I heard about the explainr R package in episode 10 of the Not So Standard Deviation podcast and thought I would give it a try.

The main idea of the package is to make it easy for beginners to understand the output of a hypothesis test performed in R by returning a paragraph or two explaining the output in plain English. This explanation also provides a nice template to paste into reports or manuscripts only requiring a minimal amount of manual editing.

## Using the explainr package

After installing the package from its GitHub repository, I first tested the example in the project’s README which yields a nice explanation of the output of a hypothesis test for testing the null that the proportion of successes in a trial is 0.5:

```
library(explainr)
ptest <- prop.test(x = 500, n = 1008)
explain(ptest)
```

Which yields the following output:

This was a one-sample proportion test of the null hypothesis that the true population proportion is equal to 0.5. Using a significance level of 0.05, we do not reject the null hypothesis, and cannot conclude that true population proportion is different than 0.5. The observed sample proportion is 0.496031746031746 (500 events out of a total sample size of 1,008).

The confidence interval for the true population proportion is (0.464746, 0.5273481). This interval will contain the true population proportion 95 times out of 100.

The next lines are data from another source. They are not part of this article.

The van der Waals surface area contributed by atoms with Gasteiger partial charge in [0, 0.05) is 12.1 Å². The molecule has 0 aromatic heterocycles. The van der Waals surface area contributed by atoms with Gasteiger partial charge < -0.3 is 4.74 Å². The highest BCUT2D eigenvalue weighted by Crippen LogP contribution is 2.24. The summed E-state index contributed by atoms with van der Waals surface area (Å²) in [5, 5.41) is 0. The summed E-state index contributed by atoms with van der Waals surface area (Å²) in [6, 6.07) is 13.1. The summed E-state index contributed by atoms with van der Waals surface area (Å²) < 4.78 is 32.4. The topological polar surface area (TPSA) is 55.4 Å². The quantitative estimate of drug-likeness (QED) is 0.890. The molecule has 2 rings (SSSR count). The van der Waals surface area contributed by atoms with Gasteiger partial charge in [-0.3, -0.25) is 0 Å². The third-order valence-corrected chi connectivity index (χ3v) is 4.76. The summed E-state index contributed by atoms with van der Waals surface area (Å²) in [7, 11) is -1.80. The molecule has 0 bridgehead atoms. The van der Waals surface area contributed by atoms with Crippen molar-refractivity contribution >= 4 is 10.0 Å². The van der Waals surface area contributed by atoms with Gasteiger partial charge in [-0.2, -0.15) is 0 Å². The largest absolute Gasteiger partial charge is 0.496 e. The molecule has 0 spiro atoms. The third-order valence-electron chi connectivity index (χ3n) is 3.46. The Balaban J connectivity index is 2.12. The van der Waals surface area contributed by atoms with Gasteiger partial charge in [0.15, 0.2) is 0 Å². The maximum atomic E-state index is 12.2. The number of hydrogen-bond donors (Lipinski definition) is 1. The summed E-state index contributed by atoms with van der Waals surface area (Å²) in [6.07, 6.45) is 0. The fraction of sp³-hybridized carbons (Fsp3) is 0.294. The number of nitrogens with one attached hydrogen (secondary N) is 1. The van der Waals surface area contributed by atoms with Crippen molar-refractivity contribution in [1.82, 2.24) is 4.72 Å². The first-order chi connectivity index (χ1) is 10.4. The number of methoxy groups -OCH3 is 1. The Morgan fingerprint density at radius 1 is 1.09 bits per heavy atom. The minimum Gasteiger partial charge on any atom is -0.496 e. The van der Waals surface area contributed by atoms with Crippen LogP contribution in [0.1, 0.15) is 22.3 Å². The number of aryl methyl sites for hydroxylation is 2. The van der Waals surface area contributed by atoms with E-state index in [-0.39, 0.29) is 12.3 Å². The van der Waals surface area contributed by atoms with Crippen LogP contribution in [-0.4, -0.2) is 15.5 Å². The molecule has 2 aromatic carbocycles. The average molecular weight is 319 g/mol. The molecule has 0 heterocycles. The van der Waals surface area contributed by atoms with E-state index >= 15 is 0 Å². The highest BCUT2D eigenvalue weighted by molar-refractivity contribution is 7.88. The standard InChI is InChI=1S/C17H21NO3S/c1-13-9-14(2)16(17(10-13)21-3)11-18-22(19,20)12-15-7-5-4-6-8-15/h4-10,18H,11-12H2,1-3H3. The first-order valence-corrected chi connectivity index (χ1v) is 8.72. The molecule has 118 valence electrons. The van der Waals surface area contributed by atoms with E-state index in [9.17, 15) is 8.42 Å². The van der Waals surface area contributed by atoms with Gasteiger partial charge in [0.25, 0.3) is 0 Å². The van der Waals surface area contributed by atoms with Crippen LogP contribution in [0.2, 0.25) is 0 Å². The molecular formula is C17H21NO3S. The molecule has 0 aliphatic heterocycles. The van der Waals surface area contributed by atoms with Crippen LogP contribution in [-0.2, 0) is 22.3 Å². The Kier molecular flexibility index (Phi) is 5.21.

The p-value for this test is 0.8254979. This, formally, is defined as the probability – if the null hypothesis is true – of observing a sample proportion that is as or more extreme than the sample proportion from this data set. In this case, this is the probability – if the true population proportion is 0.5 – of observing a sample proportion that is greater than 0.503968253968254 or less than 0.496031746031746.

Applying explainr’s `explain()`

function to the output of a t-test works
as follows:

```
t.res <- t.test(rnorm(10), rnorm(10))
explain(t.res)
```

However, the output is only a minimal explanation:

This hypothesis test had a p-value of 0.2665616.

While the default print of the t-test result provides additional information - of course not written in plain English.

```
t.res
```

Welch Two Sample t-test

data: rnorm(10) and rnorm(10)

t = -1.1479, df = 17.362, p-value = 0.2666

alternative hypothesis: true difference in means is not equal to 0

95 percent confidence interval:

-1.2359499 0.3640234

sample estimates:

mean of x mean of y

-0.007502282 0.428460926

## Summary

Overall, I think that the idea behind the explainr package is great: Hypothesis tests are often misunderstood and many users only look at the p-value returned by a given test. The explainr package remedies this by both explaining what the test is designed to do and also which output is generated by the test by, for instance, mentioning confidence intervals.

As seen in the t-test example, explainr is still to be extended to yield concise summaries of more hypothesis tests but it’s a step in the right direction. I am sure the package developers welcome pull requests on GitHub adding new features to explainr.